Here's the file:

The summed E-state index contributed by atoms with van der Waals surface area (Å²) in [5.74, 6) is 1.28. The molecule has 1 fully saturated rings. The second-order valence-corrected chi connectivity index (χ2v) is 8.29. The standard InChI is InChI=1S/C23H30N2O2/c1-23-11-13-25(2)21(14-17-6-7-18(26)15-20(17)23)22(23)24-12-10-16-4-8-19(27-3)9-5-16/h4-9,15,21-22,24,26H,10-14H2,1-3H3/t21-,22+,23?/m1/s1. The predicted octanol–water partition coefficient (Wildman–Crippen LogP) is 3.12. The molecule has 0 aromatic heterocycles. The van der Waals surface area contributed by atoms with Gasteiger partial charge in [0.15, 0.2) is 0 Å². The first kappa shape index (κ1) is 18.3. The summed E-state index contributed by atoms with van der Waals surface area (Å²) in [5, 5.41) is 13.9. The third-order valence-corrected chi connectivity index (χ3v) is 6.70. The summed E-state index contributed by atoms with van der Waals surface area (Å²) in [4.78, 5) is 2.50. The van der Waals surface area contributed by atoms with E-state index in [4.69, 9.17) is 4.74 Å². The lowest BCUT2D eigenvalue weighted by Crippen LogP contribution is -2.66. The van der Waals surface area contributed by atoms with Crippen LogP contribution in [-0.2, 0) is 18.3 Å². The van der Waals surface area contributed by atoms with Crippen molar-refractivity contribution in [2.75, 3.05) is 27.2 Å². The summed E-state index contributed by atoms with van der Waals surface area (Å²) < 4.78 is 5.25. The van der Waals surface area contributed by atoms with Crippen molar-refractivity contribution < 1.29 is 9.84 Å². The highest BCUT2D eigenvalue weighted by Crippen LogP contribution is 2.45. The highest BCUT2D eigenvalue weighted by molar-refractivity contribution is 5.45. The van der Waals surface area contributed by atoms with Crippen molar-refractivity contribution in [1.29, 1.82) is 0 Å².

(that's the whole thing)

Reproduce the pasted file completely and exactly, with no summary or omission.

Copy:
The summed E-state index contributed by atoms with van der Waals surface area (Å²) in [5.74, 6) is 1.28. The molecule has 1 fully saturated rings. The second-order valence-corrected chi connectivity index (χ2v) is 8.29. The standard InChI is InChI=1S/C23H30N2O2/c1-23-11-13-25(2)21(14-17-6-7-18(26)15-20(17)23)22(23)24-12-10-16-4-8-19(27-3)9-5-16/h4-9,15,21-22,24,26H,10-14H2,1-3H3/t21-,22+,23?/m1/s1. The predicted octanol–water partition coefficient (Wildman–Crippen LogP) is 3.12. The molecule has 0 aromatic heterocycles. The van der Waals surface area contributed by atoms with Gasteiger partial charge in [0.15, 0.2) is 0 Å². The first kappa shape index (κ1) is 18.3. The summed E-state index contributed by atoms with van der Waals surface area (Å²) in [5, 5.41) is 13.9. The third-order valence-corrected chi connectivity index (χ3v) is 6.70. The summed E-state index contributed by atoms with van der Waals surface area (Å²) in [4.78, 5) is 2.50. The van der Waals surface area contributed by atoms with E-state index in [4.69, 9.17) is 4.74 Å². The lowest BCUT2D eigenvalue weighted by Crippen LogP contribution is -2.66. The van der Waals surface area contributed by atoms with Crippen LogP contribution in [-0.2, 0) is 18.3 Å². The van der Waals surface area contributed by atoms with Crippen molar-refractivity contribution in [2.75, 3.05) is 27.2 Å². The summed E-state index contributed by atoms with van der Waals surface area (Å²) < 4.78 is 5.25. The van der Waals surface area contributed by atoms with Crippen molar-refractivity contribution < 1.29 is 9.84 Å². The highest BCUT2D eigenvalue weighted by Crippen LogP contribution is 2.45. The highest BCUT2D eigenvalue weighted by molar-refractivity contribution is 5.45. The van der Waals surface area contributed by atoms with Crippen molar-refractivity contribution in [1.29, 1.82) is 0 Å².